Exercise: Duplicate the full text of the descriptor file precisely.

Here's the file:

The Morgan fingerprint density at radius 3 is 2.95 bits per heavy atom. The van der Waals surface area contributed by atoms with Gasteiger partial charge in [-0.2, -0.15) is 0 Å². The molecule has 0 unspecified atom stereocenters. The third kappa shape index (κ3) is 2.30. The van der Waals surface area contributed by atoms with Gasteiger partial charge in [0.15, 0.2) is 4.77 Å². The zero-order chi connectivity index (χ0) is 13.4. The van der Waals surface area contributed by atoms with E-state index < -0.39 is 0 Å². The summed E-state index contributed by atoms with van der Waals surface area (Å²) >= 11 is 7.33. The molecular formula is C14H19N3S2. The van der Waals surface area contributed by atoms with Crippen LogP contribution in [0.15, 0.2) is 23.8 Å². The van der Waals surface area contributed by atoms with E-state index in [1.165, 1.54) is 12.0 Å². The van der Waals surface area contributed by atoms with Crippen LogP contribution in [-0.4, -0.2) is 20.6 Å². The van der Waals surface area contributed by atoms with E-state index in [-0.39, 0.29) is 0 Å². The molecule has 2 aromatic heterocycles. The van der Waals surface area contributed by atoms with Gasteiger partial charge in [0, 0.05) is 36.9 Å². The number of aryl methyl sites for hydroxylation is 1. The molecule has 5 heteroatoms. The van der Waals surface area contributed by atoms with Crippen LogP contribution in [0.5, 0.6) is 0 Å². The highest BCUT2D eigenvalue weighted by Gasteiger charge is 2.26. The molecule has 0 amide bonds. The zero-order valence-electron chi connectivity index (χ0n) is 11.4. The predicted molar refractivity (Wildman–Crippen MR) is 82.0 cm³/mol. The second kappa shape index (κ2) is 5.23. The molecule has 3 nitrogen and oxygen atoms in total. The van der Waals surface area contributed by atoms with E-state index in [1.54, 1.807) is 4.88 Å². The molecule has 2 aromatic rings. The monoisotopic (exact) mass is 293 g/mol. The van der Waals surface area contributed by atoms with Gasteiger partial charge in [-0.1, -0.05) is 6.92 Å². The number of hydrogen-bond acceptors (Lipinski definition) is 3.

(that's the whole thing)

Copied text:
The Morgan fingerprint density at radius 3 is 2.95 bits per heavy atom. The van der Waals surface area contributed by atoms with Gasteiger partial charge in [-0.2, -0.15) is 0 Å². The molecule has 0 unspecified atom stereocenters. The third kappa shape index (κ3) is 2.30. The van der Waals surface area contributed by atoms with Gasteiger partial charge in [0.15, 0.2) is 4.77 Å². The zero-order chi connectivity index (χ0) is 13.4. The van der Waals surface area contributed by atoms with E-state index < -0.39 is 0 Å². The summed E-state index contributed by atoms with van der Waals surface area (Å²) >= 11 is 7.33. The molecular formula is C14H19N3S2. The van der Waals surface area contributed by atoms with Crippen LogP contribution in [0.15, 0.2) is 23.8 Å². The van der Waals surface area contributed by atoms with E-state index in [1.165, 1.54) is 12.0 Å². The van der Waals surface area contributed by atoms with Crippen LogP contribution in [-0.4, -0.2) is 20.6 Å². The van der Waals surface area contributed by atoms with E-state index in [-0.39, 0.29) is 0 Å². The molecule has 2 aromatic heterocycles. The van der Waals surface area contributed by atoms with Gasteiger partial charge in [0, 0.05) is 36.9 Å². The number of aryl methyl sites for hydroxylation is 1. The molecule has 5 heteroatoms. The van der Waals surface area contributed by atoms with Crippen LogP contribution in [0.5, 0.6) is 0 Å². The highest BCUT2D eigenvalue weighted by Gasteiger charge is 2.26. The molecule has 0 amide bonds. The zero-order valence-electron chi connectivity index (χ0n) is 11.4. The predicted molar refractivity (Wildman–Crippen MR) is 82.0 cm³/mol. The second kappa shape index (κ2) is 5.23. The molecule has 3 nitrogen and oxygen atoms in total. The van der Waals surface area contributed by atoms with E-state index in [1.54, 1.807) is 4.88 Å². The molecule has 2 aromatic rings. The monoisotopic (exact) mass is 293 g/mol. The van der Waals surface area contributed by atoms with Gasteiger partial charge in [-0.1, -0.05) is 6.92 Å². The number of hydrogen-bond acceptors (Lipinski definition) is 3.